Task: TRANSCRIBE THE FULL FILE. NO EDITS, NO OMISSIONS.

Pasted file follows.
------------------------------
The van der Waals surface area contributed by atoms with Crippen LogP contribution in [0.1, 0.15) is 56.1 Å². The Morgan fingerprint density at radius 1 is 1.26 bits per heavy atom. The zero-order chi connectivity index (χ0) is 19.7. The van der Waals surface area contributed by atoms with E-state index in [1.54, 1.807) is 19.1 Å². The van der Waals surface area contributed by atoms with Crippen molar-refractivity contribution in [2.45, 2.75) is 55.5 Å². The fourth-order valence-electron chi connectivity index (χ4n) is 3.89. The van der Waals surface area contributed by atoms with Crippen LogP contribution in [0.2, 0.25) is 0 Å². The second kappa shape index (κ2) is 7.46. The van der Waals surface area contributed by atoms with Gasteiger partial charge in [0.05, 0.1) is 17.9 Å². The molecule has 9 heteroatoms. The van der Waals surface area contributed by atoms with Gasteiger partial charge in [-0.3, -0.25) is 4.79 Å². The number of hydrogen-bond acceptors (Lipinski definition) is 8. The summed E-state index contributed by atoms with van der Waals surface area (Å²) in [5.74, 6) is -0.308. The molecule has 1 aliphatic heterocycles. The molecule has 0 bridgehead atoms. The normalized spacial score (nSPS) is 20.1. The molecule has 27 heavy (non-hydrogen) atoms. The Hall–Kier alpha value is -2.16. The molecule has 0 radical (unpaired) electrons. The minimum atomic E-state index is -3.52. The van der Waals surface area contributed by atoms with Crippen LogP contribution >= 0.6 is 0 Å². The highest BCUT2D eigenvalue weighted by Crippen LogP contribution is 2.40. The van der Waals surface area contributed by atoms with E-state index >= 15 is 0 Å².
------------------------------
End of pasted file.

The van der Waals surface area contributed by atoms with Crippen LogP contribution in [0.1, 0.15) is 56.1 Å². The Morgan fingerprint density at radius 1 is 1.26 bits per heavy atom. The zero-order chi connectivity index (χ0) is 19.7. The van der Waals surface area contributed by atoms with E-state index in [1.54, 1.807) is 19.1 Å². The van der Waals surface area contributed by atoms with Crippen molar-refractivity contribution in [2.45, 2.75) is 55.5 Å². The fourth-order valence-electron chi connectivity index (χ4n) is 3.89. The van der Waals surface area contributed by atoms with Crippen LogP contribution in [0.2, 0.25) is 0 Å². The second kappa shape index (κ2) is 7.46. The van der Waals surface area contributed by atoms with Gasteiger partial charge in [0.05, 0.1) is 17.9 Å². The molecule has 9 heteroatoms. The van der Waals surface area contributed by atoms with Gasteiger partial charge in [-0.3, -0.25) is 4.79 Å². The number of hydrogen-bond acceptors (Lipinski definition) is 8. The summed E-state index contributed by atoms with van der Waals surface area (Å²) in [5.74, 6) is -0.308. The molecule has 1 aliphatic heterocycles. The molecule has 0 bridgehead atoms. The normalized spacial score (nSPS) is 20.1. The molecule has 27 heavy (non-hydrogen) atoms. The Hall–Kier alpha value is -2.16. The molecule has 0 radical (unpaired) electrons. The minimum atomic E-state index is -3.52. The van der Waals surface area contributed by atoms with Crippen LogP contribution >= 0.6 is 0 Å². The highest BCUT2D eigenvalue weighted by Crippen LogP contribution is 2.40. The van der Waals surface area contributed by atoms with E-state index >= 15 is 0 Å².